October 28, 2012

The Climate IS the Economy, Stupid

On a recent milk pickup, I heard a customer ask "my" milk farmer when the organic apple cider would be for sale: after all, it's October. The answer was chilling: my farmer's neighbour, who grows the apples, has been hit by this year's drought, and his harvest is about 10% of what it normally is. He's not sure he will be in business come next year.

My milk farmer tells me the price of organic hay for his dairy cows has just about doubled this year. I'm a huge fan of my milk farmer and all his family, and I intend to support them, even if it means dealing with rising milk prices. But I expect our path will only get more difficult as time goes on.

The United Nations' Food and Agriculture Organisation (FAO) has warned that, following the reduced harvest in the US and other grain producing countries this year, global grain reserves are now so low that any further crop failures could cause a serious food crisis.

The people who will be hardest hit are those who can least absorb such a shock: nearly a billion people are already chronically malnourished: if food prices double, as they did in 2008, hunger will strike in a big way. The humanitarian reasons alone should be enough motivation for us to curtail our consumption (and the accompanying production of greenhouse gases). Moreover, because grain and other foodstuffs are traded on a global market, we in the US will feel the effects directly as well. This is just one way in which climate ties in with the economy: our economy.

You can argue over whether the erratic weather patterns we've seen all over the planet in 2012 are a collective fluke, or whether they signal a serious onset of climate change. Either way, they can be taken as a foretaste of what is to come when climate change occupies the planet in earnest. And I don't like what I see.

Because while it is poor people in faraway places who will bear the brunt of climate change, none of us will escape its consequences. Indeed, Munich Re, the re-insurer (who insure "retail" insurance companies against catastrophic losses) have recently published data showing that over the past few decades, climate-change driven extreme weather events leading to huge financial losses have occurred in North America significantly more than in other parts of the world.

Next disaster up is hurricane Sandy, which is slated to hit the East Coast this week somewhere between Philadelphia and New York, a densely populated region that hardly ever gets visited by hurricanes and is therefore relatively unprepared. Just to stack the cards further, it is exactly on the US East Coast that sea level rise due to climate change is the highest on the planet. The last hurricane to hit this region, Irene (by then "only" a tropical storm), left millions of homes without electricity, many for more than a week, and inflicted damages estimated to be $15.6 billion.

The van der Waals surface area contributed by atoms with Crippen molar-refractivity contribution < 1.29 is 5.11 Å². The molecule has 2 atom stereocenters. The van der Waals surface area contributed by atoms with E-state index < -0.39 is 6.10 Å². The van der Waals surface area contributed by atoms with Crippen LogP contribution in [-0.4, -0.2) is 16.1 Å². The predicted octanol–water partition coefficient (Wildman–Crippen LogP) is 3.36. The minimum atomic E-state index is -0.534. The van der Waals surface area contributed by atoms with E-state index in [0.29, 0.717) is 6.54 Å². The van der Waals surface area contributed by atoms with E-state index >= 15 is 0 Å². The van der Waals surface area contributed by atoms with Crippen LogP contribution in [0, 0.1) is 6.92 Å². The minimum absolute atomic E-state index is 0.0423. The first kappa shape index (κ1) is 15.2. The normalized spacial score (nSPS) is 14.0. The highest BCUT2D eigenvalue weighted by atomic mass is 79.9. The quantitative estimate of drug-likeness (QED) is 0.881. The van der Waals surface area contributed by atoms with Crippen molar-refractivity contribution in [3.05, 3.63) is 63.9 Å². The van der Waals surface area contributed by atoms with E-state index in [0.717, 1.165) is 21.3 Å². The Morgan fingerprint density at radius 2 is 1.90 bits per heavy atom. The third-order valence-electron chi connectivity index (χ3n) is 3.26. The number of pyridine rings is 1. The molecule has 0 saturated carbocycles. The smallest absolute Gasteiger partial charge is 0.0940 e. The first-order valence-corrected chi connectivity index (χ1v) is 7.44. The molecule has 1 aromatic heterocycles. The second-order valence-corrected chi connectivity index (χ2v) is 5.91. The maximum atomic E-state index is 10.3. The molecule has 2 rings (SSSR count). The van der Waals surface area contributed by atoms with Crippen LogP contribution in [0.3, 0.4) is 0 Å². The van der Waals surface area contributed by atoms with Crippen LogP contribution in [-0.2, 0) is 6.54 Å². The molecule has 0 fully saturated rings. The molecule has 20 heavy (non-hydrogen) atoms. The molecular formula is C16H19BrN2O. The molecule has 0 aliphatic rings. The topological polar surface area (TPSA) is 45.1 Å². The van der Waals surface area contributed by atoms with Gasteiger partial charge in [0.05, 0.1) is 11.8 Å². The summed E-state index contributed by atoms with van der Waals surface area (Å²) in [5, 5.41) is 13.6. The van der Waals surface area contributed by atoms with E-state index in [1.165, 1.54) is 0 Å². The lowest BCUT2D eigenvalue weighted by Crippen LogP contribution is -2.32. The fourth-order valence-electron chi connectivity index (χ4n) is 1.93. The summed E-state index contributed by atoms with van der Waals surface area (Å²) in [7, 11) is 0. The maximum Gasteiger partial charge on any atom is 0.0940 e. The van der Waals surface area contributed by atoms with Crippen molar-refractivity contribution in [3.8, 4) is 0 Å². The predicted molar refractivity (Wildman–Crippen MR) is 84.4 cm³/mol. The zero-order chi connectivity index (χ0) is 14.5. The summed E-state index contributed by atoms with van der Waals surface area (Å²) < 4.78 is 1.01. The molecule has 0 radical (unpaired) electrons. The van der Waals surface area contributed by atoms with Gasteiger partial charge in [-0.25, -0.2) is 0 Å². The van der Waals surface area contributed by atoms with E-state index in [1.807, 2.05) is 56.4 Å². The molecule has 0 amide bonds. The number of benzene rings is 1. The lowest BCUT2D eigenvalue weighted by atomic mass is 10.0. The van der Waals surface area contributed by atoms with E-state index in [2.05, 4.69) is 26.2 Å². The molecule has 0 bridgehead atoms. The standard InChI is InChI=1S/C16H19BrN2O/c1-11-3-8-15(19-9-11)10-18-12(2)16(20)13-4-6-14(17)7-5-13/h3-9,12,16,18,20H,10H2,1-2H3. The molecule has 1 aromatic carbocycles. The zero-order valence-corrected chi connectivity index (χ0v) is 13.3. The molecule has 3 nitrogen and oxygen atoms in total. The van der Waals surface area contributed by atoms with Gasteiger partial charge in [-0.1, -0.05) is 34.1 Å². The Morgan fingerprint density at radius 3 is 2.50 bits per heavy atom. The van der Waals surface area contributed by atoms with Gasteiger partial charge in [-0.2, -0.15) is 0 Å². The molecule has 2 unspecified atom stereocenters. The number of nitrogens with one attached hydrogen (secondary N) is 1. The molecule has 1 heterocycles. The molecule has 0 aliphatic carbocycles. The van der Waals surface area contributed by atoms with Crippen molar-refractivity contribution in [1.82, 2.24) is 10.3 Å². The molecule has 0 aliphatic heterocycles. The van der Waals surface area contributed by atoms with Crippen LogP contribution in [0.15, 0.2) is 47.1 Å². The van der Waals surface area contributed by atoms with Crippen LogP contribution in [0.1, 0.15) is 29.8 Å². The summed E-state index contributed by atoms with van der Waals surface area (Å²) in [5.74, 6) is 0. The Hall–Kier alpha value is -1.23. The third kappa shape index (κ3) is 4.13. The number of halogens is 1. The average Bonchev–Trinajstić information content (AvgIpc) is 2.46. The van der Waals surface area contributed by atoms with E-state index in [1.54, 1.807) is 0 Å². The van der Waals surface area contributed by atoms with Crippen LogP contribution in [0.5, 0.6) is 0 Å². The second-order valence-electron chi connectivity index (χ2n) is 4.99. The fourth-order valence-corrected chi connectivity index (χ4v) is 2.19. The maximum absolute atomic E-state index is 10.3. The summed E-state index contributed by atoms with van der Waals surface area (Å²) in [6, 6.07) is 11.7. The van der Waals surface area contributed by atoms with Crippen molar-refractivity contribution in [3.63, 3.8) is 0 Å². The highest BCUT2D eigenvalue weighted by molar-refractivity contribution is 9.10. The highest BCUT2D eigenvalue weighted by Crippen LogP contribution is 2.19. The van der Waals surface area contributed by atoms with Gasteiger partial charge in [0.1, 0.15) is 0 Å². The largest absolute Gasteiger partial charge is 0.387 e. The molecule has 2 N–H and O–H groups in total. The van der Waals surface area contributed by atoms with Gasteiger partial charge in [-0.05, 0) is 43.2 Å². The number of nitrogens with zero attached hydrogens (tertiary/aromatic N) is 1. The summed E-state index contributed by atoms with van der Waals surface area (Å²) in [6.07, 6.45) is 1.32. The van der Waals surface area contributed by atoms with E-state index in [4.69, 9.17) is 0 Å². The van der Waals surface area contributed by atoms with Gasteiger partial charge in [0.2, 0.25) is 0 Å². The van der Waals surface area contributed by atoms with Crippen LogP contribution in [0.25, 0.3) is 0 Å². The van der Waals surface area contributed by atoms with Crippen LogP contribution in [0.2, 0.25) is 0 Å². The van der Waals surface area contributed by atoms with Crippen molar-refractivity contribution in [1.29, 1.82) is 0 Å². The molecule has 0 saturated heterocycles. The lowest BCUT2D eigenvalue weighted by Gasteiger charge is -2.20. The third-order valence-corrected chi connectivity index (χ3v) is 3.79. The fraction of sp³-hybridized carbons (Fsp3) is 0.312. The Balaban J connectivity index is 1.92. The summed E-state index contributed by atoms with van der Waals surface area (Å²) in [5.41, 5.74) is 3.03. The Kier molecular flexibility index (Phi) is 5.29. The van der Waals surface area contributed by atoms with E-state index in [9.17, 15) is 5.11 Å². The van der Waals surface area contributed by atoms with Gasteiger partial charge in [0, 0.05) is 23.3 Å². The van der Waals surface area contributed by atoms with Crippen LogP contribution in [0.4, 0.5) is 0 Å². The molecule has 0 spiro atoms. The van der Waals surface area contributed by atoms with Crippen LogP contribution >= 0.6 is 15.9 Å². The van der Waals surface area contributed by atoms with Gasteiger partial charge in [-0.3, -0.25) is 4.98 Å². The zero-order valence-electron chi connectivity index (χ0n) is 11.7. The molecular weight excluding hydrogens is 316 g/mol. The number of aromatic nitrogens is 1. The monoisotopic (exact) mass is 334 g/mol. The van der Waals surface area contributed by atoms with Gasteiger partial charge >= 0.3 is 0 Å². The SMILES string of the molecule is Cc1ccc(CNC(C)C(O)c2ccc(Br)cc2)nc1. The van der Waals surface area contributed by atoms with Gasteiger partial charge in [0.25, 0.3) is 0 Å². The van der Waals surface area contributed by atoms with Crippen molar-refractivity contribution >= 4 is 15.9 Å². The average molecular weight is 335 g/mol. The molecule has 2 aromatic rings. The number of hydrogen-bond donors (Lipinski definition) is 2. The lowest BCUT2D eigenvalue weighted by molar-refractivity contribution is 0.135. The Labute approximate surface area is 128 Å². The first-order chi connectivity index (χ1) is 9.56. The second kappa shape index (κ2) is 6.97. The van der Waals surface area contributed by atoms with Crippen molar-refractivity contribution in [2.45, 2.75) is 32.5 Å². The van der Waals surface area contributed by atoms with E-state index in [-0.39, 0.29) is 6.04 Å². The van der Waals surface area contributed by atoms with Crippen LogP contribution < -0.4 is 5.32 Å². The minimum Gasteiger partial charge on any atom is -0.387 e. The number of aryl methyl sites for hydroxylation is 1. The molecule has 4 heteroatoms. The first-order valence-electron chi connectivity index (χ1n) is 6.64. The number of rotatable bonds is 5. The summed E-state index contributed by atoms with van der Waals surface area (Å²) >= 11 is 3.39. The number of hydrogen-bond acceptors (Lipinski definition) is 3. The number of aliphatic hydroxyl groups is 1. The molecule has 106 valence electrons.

Update 2NOV2012: Total damages wreaked by Sandy is now estimated to be $50 billion. Of that, $10-20 billion is covered by insurance; the rest is borne by individuals and businesses.

Try to tell me that climate change has no economic consequences!

Yet, throughout the 2012 US presidential election campaign, there has not been a single mention of climate change. Both candidates have been focusing on the domestic economy - but their silence on climate change has been deafening.

Why is that? The EPA itself, an agency not particularly given to hyperbole, sketches a soberingly dark scenario of the consequences of climate change throughout the United States. The outlook is bad everywhere: from declining water resources in the already arid Southwest; to more frequent droughts in the nation's breadbasket; to more intense hurricanes battering the Southeast, and increasing human health problems associated with insect vectors (think West Nile virus) throughout the eastern states.

If you click on the map above, it links you to EPA's page where you can find out in much more detail about the consequences of climate change for your particular region. It's all you'll need to scare the daylights out of you; after you're done with that, you won't need Halloween. (Of course, if you live in the Mid-Atlantic region, your Halloween will be seriously scary this year).

In January 2012, the USDA released an updated map of plant hardiness zones, which is significantly different from the 1990 version. The map on the right is a graphic illustration of how, by the year 2100, summers in the state of New Hampshire will be more like summers in North Carolina are today: hot and humid. If we put the brakes on carbon emissions, New Hampshire's climate in 2100 will be more like that of Maryland today.

So let's put the brakes on already!